[extracted from a 1987 IYA newsletter article by Yngling designer Jan Linge]
The initial idea was to design and build a small keelboat for my son, Øyvin, who at that time was 14 days old. Hence the name "Yngling," which means youngster! This was in 1967, ... shortly after the Soling had been through the IYRU trials in Keil and Travemunde. Therefore the same philosophy of design, although the Yngling is not a "scaled-down" version of the Soling as many people seem to believe.
The Yngling has quite different proportions with relatively more beam, higher freeboard with more sheer, fuller body-lines, etc., but she is a nice "little sister" of the Olympic class Soling.
By retaining most of the characteristics the intention was to create a smaller, lighter, and more easily handled boat, which could be a one-design keelboat for juniors as well as a suitable recruiting boat for the Soling. ...
The class rules were right from the beginning made very restrictive as regards equipment and sails. Furthermore, to enforce the one-design principle, all production moulds etc. were to be delivered from one single source of supply.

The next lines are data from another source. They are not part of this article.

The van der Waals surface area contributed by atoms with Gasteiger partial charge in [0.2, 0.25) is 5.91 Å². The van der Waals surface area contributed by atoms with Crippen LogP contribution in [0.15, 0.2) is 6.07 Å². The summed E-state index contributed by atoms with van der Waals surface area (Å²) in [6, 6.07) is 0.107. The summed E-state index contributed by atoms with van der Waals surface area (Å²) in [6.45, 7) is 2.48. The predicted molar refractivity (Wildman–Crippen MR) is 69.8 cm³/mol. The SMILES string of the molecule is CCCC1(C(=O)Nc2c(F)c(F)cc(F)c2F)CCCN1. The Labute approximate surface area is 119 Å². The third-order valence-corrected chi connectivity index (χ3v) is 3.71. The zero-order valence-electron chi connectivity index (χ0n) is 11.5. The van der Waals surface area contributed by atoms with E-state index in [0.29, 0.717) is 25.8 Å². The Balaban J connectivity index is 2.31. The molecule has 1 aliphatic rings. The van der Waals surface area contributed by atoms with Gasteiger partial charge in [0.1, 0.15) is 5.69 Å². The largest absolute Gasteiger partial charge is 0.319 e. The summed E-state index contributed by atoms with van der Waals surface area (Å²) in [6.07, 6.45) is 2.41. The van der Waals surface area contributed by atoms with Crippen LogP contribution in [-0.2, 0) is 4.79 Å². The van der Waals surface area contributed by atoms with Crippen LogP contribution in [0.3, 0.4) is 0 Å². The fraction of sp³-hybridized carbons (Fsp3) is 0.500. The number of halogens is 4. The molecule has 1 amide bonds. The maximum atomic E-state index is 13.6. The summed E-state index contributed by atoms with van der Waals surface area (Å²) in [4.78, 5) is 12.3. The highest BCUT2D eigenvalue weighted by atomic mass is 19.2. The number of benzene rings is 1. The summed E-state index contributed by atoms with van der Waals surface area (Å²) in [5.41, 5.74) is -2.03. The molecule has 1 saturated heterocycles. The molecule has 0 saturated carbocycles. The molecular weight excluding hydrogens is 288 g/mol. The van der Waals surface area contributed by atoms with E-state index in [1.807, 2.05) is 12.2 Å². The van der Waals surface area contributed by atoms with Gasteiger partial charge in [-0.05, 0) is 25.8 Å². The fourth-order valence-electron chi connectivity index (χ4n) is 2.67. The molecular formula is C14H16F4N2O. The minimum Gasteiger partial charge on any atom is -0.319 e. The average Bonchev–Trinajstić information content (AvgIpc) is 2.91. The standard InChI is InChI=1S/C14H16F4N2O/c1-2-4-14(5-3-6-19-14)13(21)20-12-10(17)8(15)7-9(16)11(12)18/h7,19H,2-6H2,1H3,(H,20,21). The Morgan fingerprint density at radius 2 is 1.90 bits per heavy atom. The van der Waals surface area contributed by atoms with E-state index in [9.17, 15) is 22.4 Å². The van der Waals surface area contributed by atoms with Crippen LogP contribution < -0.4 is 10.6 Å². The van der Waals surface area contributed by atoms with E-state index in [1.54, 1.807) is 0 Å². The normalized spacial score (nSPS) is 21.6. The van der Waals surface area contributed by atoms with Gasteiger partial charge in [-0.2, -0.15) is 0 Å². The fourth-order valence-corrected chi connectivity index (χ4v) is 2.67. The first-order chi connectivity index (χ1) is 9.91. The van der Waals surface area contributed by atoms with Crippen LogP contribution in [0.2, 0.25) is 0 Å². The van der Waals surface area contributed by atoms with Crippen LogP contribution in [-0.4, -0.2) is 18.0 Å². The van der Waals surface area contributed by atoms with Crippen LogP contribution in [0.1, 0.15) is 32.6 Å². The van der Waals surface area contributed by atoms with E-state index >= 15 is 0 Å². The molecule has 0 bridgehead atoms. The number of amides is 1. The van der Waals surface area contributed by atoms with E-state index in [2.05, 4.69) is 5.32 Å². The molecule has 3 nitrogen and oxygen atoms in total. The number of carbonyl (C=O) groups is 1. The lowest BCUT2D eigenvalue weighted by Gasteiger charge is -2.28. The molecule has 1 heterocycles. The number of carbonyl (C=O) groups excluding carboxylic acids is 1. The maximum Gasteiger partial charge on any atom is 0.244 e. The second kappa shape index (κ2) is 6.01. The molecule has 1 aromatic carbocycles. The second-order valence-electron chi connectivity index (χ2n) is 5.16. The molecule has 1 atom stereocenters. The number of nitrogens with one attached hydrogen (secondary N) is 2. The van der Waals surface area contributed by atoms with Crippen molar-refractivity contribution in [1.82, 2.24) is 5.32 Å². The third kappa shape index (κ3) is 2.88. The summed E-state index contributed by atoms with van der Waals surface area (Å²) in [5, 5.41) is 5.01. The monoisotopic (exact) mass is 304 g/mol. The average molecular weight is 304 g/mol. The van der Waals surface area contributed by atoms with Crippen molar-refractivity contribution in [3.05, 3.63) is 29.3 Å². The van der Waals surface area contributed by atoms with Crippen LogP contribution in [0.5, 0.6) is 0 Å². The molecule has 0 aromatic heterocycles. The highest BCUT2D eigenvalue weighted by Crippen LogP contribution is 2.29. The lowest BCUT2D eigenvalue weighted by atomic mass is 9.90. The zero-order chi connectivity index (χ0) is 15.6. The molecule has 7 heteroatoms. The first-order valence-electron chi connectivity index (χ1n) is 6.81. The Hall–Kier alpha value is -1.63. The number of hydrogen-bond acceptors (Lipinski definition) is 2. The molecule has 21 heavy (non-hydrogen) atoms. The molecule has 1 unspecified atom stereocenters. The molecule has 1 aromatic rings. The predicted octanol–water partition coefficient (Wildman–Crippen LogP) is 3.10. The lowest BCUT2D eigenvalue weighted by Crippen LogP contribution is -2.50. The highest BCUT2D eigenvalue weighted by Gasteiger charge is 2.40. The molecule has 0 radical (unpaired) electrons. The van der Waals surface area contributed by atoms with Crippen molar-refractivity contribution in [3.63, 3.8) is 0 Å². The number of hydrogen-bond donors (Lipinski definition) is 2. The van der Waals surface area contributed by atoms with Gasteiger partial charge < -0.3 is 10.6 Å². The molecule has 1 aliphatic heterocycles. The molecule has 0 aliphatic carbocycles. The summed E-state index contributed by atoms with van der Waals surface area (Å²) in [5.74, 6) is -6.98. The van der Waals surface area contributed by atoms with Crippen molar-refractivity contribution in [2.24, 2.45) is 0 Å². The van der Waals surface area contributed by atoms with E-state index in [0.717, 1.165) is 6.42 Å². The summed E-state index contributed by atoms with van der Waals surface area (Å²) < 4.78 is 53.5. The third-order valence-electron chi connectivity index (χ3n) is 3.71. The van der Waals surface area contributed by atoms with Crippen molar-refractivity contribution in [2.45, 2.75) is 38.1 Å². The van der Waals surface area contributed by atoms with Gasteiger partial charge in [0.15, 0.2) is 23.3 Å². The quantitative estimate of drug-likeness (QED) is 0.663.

Plugs and moulds were built at Bringsværd's yard during the winter 67/68, and the first 7 boats sailed in the 1968 season. Five of these took part in our main national regatta, and they made such a good impression that orders started coming in at Bringsværd's yard.
I lent our own Y-N to Paul Elvstrøm, who evaluated the boat during the autumn and winter, and he introduced the boat to Danish sailors.
Before the 1969 season 55 more Ynglings were built, and the class was established in Norway. ...
In 1971 I was honored by receiving the Design Prize for the Yngling from the Norwegian Design Council. The International Yngling Association was founded in 1971 and the first World Cup Race was arranged in Holland the same year. ...
IYRU [now ISAF] granted the Yngling [International] status in ... May 1979. ... IYRU status has given the Yngling class many positive things. The class rules are under constant surveyance and have improved to near perfection. The status of official World Championship makes those events more important, and we have seen and increase in entries and a higher standard of racing than ever before. I believe the Yngling class is attractive to good sailors, not only because it is a good boat, but also because they meet good competition and also the friendly atmosphere they find under the wings of IYA.
~ Jan Herman Linge